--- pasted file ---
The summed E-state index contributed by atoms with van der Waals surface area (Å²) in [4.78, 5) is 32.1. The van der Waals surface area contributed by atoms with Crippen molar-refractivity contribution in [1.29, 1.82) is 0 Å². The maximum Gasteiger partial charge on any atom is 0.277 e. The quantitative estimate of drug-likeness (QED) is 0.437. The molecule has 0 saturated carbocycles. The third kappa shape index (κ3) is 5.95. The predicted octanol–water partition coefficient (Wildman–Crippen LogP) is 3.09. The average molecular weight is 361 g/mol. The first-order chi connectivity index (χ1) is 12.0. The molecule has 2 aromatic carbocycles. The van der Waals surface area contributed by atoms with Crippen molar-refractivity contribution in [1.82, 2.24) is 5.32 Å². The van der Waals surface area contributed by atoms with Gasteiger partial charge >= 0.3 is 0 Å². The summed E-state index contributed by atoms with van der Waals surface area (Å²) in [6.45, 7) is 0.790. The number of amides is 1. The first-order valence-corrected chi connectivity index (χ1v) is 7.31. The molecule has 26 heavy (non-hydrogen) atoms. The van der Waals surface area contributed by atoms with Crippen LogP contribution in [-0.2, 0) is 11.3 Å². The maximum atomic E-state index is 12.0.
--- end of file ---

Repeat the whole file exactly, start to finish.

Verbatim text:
The summed E-state index contributed by atoms with van der Waals surface area (Å²) in [4.78, 5) is 32.1. The van der Waals surface area contributed by atoms with Crippen molar-refractivity contribution in [1.29, 1.82) is 0 Å². The maximum Gasteiger partial charge on any atom is 0.277 e. The quantitative estimate of drug-likeness (QED) is 0.437. The molecule has 0 saturated carbocycles. The third kappa shape index (κ3) is 5.95. The predicted octanol–water partition coefficient (Wildman–Crippen LogP) is 3.09. The average molecular weight is 361 g/mol. The first-order chi connectivity index (χ1) is 12.0. The molecule has 2 aromatic carbocycles. The van der Waals surface area contributed by atoms with Crippen molar-refractivity contribution in [1.82, 2.24) is 5.32 Å². The van der Waals surface area contributed by atoms with Gasteiger partial charge >= 0.3 is 0 Å². The summed E-state index contributed by atoms with van der Waals surface area (Å²) in [6.45, 7) is 0.790. The number of amides is 1. The first-order valence-corrected chi connectivity index (χ1v) is 7.31. The molecule has 26 heavy (non-hydrogen) atoms. The van der Waals surface area contributed by atoms with Crippen LogP contribution in [-0.2, 0) is 11.3 Å². The maximum atomic E-state index is 12.0.